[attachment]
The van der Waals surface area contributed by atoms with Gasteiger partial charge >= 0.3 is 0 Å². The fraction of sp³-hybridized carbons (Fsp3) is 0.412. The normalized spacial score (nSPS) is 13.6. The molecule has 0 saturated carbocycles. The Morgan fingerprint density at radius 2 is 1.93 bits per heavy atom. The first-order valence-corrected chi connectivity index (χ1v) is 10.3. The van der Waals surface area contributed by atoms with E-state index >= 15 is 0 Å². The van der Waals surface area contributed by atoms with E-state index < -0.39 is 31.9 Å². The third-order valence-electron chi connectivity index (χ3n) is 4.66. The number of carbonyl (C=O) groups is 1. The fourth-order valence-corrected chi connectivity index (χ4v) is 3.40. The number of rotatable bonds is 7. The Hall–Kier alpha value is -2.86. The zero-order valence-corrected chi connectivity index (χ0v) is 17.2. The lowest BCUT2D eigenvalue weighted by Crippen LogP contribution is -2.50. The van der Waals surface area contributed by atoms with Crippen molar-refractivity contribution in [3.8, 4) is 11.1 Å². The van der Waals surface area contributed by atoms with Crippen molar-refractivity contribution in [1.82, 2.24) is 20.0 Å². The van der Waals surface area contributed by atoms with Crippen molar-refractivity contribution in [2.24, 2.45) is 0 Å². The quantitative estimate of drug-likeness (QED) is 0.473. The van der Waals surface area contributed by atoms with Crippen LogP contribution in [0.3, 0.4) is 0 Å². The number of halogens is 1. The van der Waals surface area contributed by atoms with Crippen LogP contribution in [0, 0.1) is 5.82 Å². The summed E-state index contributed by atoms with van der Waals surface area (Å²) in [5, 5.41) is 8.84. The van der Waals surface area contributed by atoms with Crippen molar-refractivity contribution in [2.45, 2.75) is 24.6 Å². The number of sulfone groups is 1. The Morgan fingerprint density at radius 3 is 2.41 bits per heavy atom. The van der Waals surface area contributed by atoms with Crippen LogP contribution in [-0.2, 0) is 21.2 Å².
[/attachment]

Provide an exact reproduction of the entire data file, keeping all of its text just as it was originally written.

The van der Waals surface area contributed by atoms with Gasteiger partial charge >= 0.3 is 0 Å². The fraction of sp³-hybridized carbons (Fsp3) is 0.412. The normalized spacial score (nSPS) is 13.6. The molecule has 0 saturated carbocycles. The Morgan fingerprint density at radius 2 is 1.93 bits per heavy atom. The first-order valence-corrected chi connectivity index (χ1v) is 10.3. The van der Waals surface area contributed by atoms with E-state index >= 15 is 0 Å². The van der Waals surface area contributed by atoms with E-state index < -0.39 is 31.9 Å². The third-order valence-electron chi connectivity index (χ3n) is 4.66. The number of carbonyl (C=O) groups is 1. The fourth-order valence-corrected chi connectivity index (χ4v) is 3.40. The number of rotatable bonds is 7. The Hall–Kier alpha value is -2.86. The zero-order valence-corrected chi connectivity index (χ0v) is 17.2. The lowest BCUT2D eigenvalue weighted by Crippen LogP contribution is -2.50. The van der Waals surface area contributed by atoms with Crippen molar-refractivity contribution in [3.8, 4) is 11.1 Å². The van der Waals surface area contributed by atoms with Crippen molar-refractivity contribution in [1.82, 2.24) is 20.0 Å². The van der Waals surface area contributed by atoms with Crippen molar-refractivity contribution in [2.24, 2.45) is 0 Å². The quantitative estimate of drug-likeness (QED) is 0.473. The van der Waals surface area contributed by atoms with Crippen LogP contribution in [0.3, 0.4) is 0 Å². The number of halogens is 1. The van der Waals surface area contributed by atoms with Crippen LogP contribution in [0, 0.1) is 5.82 Å². The summed E-state index contributed by atoms with van der Waals surface area (Å²) in [5, 5.41) is 8.84. The van der Waals surface area contributed by atoms with Crippen molar-refractivity contribution in [2.45, 2.75) is 24.6 Å². The number of sulfone groups is 1. The Morgan fingerprint density at radius 3 is 2.41 bits per heavy atom. The van der Waals surface area contributed by atoms with Crippen LogP contribution in [-0.2, 0) is 21.2 Å².